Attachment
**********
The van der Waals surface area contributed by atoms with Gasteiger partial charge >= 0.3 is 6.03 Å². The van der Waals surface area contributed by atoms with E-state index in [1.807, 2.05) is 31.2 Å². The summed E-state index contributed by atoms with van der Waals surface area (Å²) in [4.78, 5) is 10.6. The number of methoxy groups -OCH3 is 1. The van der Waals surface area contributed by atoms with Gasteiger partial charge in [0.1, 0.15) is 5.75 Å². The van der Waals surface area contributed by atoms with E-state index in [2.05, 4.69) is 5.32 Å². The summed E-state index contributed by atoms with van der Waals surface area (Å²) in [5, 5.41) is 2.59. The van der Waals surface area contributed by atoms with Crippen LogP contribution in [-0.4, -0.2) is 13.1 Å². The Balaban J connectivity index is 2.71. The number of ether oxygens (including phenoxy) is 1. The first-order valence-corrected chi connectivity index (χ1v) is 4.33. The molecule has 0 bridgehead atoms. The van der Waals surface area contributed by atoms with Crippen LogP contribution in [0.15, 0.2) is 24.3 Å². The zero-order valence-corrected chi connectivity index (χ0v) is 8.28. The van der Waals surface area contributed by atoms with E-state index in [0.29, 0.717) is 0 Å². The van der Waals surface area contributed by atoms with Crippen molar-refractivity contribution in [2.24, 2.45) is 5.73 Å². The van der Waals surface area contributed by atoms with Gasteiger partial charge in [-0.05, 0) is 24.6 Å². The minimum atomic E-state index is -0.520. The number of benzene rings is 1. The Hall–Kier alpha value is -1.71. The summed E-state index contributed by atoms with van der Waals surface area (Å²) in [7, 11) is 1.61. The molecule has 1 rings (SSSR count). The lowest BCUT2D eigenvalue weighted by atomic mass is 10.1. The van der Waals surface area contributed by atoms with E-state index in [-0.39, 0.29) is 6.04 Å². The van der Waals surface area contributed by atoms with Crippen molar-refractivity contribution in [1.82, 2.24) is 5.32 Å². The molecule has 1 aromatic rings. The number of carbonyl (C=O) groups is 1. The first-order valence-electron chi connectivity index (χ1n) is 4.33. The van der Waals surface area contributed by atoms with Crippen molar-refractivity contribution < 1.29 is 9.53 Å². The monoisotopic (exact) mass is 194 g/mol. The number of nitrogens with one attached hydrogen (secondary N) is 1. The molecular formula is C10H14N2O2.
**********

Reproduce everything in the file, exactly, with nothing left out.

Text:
The van der Waals surface area contributed by atoms with Gasteiger partial charge >= 0.3 is 6.03 Å². The van der Waals surface area contributed by atoms with E-state index in [1.807, 2.05) is 31.2 Å². The summed E-state index contributed by atoms with van der Waals surface area (Å²) in [4.78, 5) is 10.6. The number of methoxy groups -OCH3 is 1. The van der Waals surface area contributed by atoms with Gasteiger partial charge in [0.1, 0.15) is 5.75 Å². The van der Waals surface area contributed by atoms with E-state index in [2.05, 4.69) is 5.32 Å². The summed E-state index contributed by atoms with van der Waals surface area (Å²) in [5, 5.41) is 2.59. The van der Waals surface area contributed by atoms with Crippen LogP contribution in [-0.4, -0.2) is 13.1 Å². The Balaban J connectivity index is 2.71. The number of ether oxygens (including phenoxy) is 1. The first-order valence-corrected chi connectivity index (χ1v) is 4.33. The molecule has 0 bridgehead atoms. The van der Waals surface area contributed by atoms with Crippen LogP contribution in [0.15, 0.2) is 24.3 Å². The zero-order valence-corrected chi connectivity index (χ0v) is 8.28. The van der Waals surface area contributed by atoms with E-state index in [0.29, 0.717) is 0 Å². The van der Waals surface area contributed by atoms with Crippen molar-refractivity contribution in [2.24, 2.45) is 5.73 Å². The van der Waals surface area contributed by atoms with Gasteiger partial charge in [-0.05, 0) is 24.6 Å². The minimum atomic E-state index is -0.520. The number of benzene rings is 1. The Hall–Kier alpha value is -1.71. The summed E-state index contributed by atoms with van der Waals surface area (Å²) in [7, 11) is 1.61. The molecule has 1 rings (SSSR count). The lowest BCUT2D eigenvalue weighted by atomic mass is 10.1. The van der Waals surface area contributed by atoms with E-state index in [-0.39, 0.29) is 6.04 Å². The van der Waals surface area contributed by atoms with Crippen molar-refractivity contribution in [1.82, 2.24) is 5.32 Å². The molecule has 1 aromatic rings. The number of carbonyl (C=O) groups is 1. The first-order valence-electron chi connectivity index (χ1n) is 4.33. The van der Waals surface area contributed by atoms with Crippen molar-refractivity contribution < 1.29 is 9.53 Å². The monoisotopic (exact) mass is 194 g/mol. The number of nitrogens with one attached hydrogen (secondary N) is 1. The molecular formula is C10H14N2O2.